7 Red Flags that your IEP is Garbage. {and what to do about it!}

How to tell when you have a crappy IEP.

I’ve attended more IEP meetings than I can count. Or even care to count. I get it–parents only call in a Special Education Advocate when there’s trouble. If you were happy with things, you wouldn’t need help, right?

But what that means is that as an advocate, I get to see a lot of crappy IEPs.

And it’s a question that I get from parents often. They want to know how to tell if their IEP is solid. Is it sufficient? Is it decent? How do I know?

How to tell when your IEP is garbage.

There’s no one answer or IEP checklist. And, since kids are always changing and IEPs are fluid documents, even the best IEPs may only be good for a certain amount of time.

But as an advocate, I do know this–that there are many commonalities into what goes into a crappy IEP. So here are some things to look for, if you’re wondering about your IEP.

7 Signs that your IEP is crap.

  1. The Present Levels section does not describe your child at all. Go look at your Present Levels Section of the IEP. If you read it and didn’t see your child’s name on the forms, would you know it was them? This is your starting point. The Present Levels section of the IEP is considered by many to be the most important section of the IEP because it is the section that drives the IEP. IEPs are needs-based. The goals that are written will be based on needs listed in Present Levels.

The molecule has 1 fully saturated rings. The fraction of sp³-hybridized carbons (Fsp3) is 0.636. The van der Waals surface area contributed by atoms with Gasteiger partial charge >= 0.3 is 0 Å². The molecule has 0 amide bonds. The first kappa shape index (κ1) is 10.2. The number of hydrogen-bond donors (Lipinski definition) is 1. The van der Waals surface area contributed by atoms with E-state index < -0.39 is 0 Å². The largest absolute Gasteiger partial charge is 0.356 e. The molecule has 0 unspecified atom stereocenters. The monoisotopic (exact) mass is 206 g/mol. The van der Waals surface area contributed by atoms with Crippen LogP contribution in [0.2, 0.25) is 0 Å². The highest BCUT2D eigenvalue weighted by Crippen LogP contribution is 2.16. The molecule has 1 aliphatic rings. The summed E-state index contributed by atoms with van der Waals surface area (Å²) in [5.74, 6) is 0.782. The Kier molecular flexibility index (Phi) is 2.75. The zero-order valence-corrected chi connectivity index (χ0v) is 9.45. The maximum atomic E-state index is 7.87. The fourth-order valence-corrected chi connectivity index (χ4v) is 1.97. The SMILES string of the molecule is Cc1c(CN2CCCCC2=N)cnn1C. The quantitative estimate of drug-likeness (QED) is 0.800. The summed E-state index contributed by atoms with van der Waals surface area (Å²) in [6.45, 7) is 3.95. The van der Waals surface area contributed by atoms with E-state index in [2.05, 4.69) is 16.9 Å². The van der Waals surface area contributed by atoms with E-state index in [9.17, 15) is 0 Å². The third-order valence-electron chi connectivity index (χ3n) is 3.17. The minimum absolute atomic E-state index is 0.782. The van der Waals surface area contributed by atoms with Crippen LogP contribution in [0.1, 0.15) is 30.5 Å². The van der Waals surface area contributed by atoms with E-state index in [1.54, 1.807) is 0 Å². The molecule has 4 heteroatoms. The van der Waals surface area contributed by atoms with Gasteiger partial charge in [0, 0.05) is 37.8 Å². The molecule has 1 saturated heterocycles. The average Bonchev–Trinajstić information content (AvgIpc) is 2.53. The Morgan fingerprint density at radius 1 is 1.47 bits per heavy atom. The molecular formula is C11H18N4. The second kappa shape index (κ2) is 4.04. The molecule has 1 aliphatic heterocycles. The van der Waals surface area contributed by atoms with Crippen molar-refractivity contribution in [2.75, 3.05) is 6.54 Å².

2. You never receive any Progress Monitoring Reports. Getting a solid IEP is just the start. And the progress monitoring section is one that often gets overlooked. Look at yours and what you should be receiving. Are you? And is it enough? If the reports show just minimal progress, is the IEP team re-convening to discuss and make adjustments? You have to think about the child’s progress all the time, not just at IEP renewal time.
  3. The IEP Goals are not meaningful or measurable. Your child’s goals are going to be based on the needs listed in Present Levels. But, they also need to be meaningful, appropriate and relatively attainable with the right supports and services. Will these goals get your child to where they can be? Are they putting your child on the right path toward your vision? I once had a client whose transition plan said, “She likes to braid hair.” How is that meaningful or measurable? You can actually build goals off of that activity, but it’s not a stand-alone goal or plan.
  4. Your IEP Meeting was a Jiffy Lube version. IEPs are supposed to be collaborative, not directive. Tell me if your IEP Meeting looks like this: You go to the meeting, not having received much if any, correspondence ahead of time. Someone reads the IEP out loud. A few points are discussed, but most of the communication is directive rather than collaborative. You sign a few forms and you’re out the door. Sound familiar? It’s a common Parent IEP Mistake.